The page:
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Posts Tagged ‘Alison Singer’

The Vaccinate Your Baby project, sponsored by Every Child By Two, has launched a new website featuring video answers to frequently asked questions (FAQs) about vaccines and autism. Several experts in the fields of immunization and autism participated and their answers have been edited into short video clips.

Participants include:

  • Paul Offit, MD, Chief, Division of Infectious Diseases and Director, Vaccine Education Center, Children’s Hospital of Philadelphia and Board Member of the Autism Science Foundation
  • Alison Singer, Co-Founder & President, Autism Science Foundation and parent of a child with autism
  • Mark Sawyer, MD, Professor, Clinical Pediatrics and Pediatric Infectious Disease Specialist, UCSD School of Medicine & Rady Children’s Hospital San Diego
  • Mary Beth Koslap-Petraco, DNP(c), CPNP, Coordinator, Child Health Suffolk County Department of Health Services, NY 

The questions cover a wide range of topics, including Why Vaccinate?, Why Follow the Recommended Immunization Schedule?, and What does the Science Tell Us About Autism and Vaccines?

To view the video clips, visit http://www.vaccinateyourbaby.org/faq/index.cfm

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By Alison Singer

Newsweek  has just posted a special “end of the decade project” in which the editors attempt to recap the last ten years. They have produced twenty different top 10 lists, including one on overblown fears; threats that fortunately didn’t materialize or were later debunked. Topping this list are Y2K, and the threat of shoe bombs (and frankly nothing is more annoying than having to take off your shoes at airport security, especially in winter when the floor is cold. Number 3 on the list is “Vaccines and Autism”.

More than a dozen studies done over the past decade indicate that neither vaccines nor any specific ingredients in vaccines cause autism. While research on environmental factors is important in autism, it makes little sense to continue to pursue a specific study of vaccines, the one environmental factor that science has already ruled out.

Writing in Newsweek, Dr. Paul Offit explains the origin of the disproved notion that vaccines cause autism, and concludes with the following: “In the meantime children whose parents were frightened by MMR have died from measles and those frightened by thimerosal have died from bacterial meningitis: sacrificed at the altar of poorly conceived ideas. The tragedy is, given all we now know about the neurological basis of autism, these hypotheses had no chance of bearing fruit.”

As we approach a new decade, let’s keep focused on areas in autism research that have potential to yield new, actionable information for families. Let’s commit to asking new scientific questions in the coming decade and to putting the vaccine-autism myth squarely behind us.

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(November 11, 2009—New York, NY) Autism Science Foundation President and Interagency Autism Coordinating Committee member Alison Singer joined her colleagues on the IACC in voting to eliminate references in the autism strategic plan that could imply that vaccines cause autism or that call for additional vaccine research. “Draft materials submitted to the IACC suggesting vaccines and/or vaccine components were implicated in autism were rejected by the committee because the IACC determined that they were not based on good science,” said Singer. In addition, the two research objectives proposed that specifically called for additional vaccine research were not approved.

Two initiatives in the plan, one old and one new, could allow for vaccines to be studied as part of larger environmental initiatives if circumstances warranted. First, the IACC voted to retain language from the 2009 plan calling for studies of environmental exposures outlined in the 2007 IOM report “Autism and the Environment”, which could include vaccines. The IACC also voted unanimously to add a new objective to study whether or not there are certain subpopulations that are more susceptible to environmental exposures such as immune challenges (including naturally occurring infection, vaccines, and/or immune disorders).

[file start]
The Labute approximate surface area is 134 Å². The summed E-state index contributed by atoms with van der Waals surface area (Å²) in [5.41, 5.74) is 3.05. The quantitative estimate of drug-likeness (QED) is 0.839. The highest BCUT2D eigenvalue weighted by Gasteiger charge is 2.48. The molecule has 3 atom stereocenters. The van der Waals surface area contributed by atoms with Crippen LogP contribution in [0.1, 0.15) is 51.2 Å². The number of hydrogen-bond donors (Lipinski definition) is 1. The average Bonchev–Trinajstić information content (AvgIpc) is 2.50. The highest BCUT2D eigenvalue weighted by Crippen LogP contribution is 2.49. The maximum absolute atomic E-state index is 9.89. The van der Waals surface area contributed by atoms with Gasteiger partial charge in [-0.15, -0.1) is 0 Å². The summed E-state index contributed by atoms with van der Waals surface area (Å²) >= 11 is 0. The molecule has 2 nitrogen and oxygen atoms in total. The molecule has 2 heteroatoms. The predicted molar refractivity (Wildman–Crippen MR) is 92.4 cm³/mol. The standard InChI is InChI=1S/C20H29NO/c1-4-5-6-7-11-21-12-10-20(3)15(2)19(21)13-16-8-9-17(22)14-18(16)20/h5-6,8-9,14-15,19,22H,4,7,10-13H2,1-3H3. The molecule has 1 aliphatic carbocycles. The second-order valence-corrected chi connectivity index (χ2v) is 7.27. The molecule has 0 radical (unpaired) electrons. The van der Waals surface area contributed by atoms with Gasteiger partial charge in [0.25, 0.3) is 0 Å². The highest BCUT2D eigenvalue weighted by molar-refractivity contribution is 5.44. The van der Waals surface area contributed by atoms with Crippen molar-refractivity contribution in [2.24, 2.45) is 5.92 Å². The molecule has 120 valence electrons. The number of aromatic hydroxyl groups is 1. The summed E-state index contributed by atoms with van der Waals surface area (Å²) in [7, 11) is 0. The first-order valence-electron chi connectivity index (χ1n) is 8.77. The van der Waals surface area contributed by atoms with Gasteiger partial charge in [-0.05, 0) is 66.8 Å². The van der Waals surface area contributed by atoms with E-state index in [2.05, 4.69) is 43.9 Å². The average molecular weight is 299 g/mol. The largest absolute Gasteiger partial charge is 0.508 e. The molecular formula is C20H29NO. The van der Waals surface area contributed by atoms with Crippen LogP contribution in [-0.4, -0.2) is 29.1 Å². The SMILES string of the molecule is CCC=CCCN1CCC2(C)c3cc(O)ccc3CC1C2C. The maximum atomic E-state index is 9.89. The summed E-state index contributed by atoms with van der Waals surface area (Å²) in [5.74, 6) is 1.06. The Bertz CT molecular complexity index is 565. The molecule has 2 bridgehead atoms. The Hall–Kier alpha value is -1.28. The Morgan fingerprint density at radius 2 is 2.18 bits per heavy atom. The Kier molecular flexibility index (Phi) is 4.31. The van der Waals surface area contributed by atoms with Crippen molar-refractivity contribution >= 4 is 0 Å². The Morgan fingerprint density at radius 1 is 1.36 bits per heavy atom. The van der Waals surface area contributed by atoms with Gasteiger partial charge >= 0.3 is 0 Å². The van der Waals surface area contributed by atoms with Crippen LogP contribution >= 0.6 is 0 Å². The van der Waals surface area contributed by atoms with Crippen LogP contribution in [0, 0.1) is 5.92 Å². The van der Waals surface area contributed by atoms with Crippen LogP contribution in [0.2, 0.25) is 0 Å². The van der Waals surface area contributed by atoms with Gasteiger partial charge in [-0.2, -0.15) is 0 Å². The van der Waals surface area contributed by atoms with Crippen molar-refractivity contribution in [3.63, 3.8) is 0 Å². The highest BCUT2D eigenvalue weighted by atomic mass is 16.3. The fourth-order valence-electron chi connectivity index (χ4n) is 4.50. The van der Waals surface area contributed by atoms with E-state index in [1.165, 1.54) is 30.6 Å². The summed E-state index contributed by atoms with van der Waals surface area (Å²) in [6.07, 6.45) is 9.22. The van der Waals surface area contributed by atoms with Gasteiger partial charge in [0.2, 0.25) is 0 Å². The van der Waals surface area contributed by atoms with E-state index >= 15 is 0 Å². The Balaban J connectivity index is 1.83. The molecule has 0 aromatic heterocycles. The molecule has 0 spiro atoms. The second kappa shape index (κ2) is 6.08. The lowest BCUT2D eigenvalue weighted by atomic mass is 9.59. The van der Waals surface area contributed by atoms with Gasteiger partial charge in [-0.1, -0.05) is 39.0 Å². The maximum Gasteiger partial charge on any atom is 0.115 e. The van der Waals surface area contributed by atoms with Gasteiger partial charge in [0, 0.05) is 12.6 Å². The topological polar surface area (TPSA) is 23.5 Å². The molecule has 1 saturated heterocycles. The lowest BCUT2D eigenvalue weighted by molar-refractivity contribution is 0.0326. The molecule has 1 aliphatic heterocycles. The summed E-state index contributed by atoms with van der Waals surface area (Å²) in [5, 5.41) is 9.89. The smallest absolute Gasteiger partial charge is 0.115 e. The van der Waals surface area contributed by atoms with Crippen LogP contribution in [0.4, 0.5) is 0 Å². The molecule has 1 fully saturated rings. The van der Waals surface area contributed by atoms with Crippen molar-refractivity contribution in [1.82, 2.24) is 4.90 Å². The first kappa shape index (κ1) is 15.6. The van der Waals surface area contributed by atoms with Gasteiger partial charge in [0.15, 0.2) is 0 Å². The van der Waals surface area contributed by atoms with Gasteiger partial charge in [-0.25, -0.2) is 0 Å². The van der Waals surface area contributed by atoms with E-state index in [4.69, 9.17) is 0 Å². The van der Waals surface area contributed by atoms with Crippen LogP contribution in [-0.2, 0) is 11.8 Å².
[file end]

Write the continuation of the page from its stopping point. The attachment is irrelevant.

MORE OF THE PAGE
“More than a dozen studies indicate that neither vaccines nor any specific ingredients in vaccines cause autism. The IACC affirmed that there is no reason to call out vaccines as a specific area worthy of further study in relation to autism,” said Singer. “Vaccine safety research is an ongoing process at the CDC. If some new science were uncovered that brought vaccines into question, then new studies could be done under the auspices of this strategic plan. But there is nothing in the plan that specifically calls for additional vaccine research because there are no data implicating vaccines as a possible cause of autism. While research on environmental factors is important, it makes little sense to pursue a specific study of vaccines, the one environmental factor that science has already ruled out.”

Singer added that some groups seem to be misinterpreting the inclusion of the word “vaccines” in the list of examples of immune challenges as a mandate for vaccine research, and have issued misleading statements. “Based on the votes taken yesterday, the IACC was clear in its position about autism and vaccines. But if there is public confusion about this new research objective then I will try to make sure we clarify it at our next meeting,” Singer said. The IACC will continue its work on the plan at a meeting on December 11, 2009 with the goal of finalizing the revised plan by January, 2010.

Singer was appointed to the IACC in 2007 by HHS Secretary Michael Leavitt.

To learn more about the Autism Science Foundation, visit http://www.autismsciencefoundation.org

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This week’s show focused on the new study in Pediatrics indicating autism prevalence rates are now 1 in 91. Autism Science Foundation President Alison Singer discusses the data, describes what the autism community really needs, and answers the question of whether autism is caused by vaccines.

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by Shannon Des Roches Rosa

Autism Science Foundation president Alison Singer is well known in the autism community for her formative role at Autism Speaks and for leaving Autism Speaks to found the Autism Science Foundation.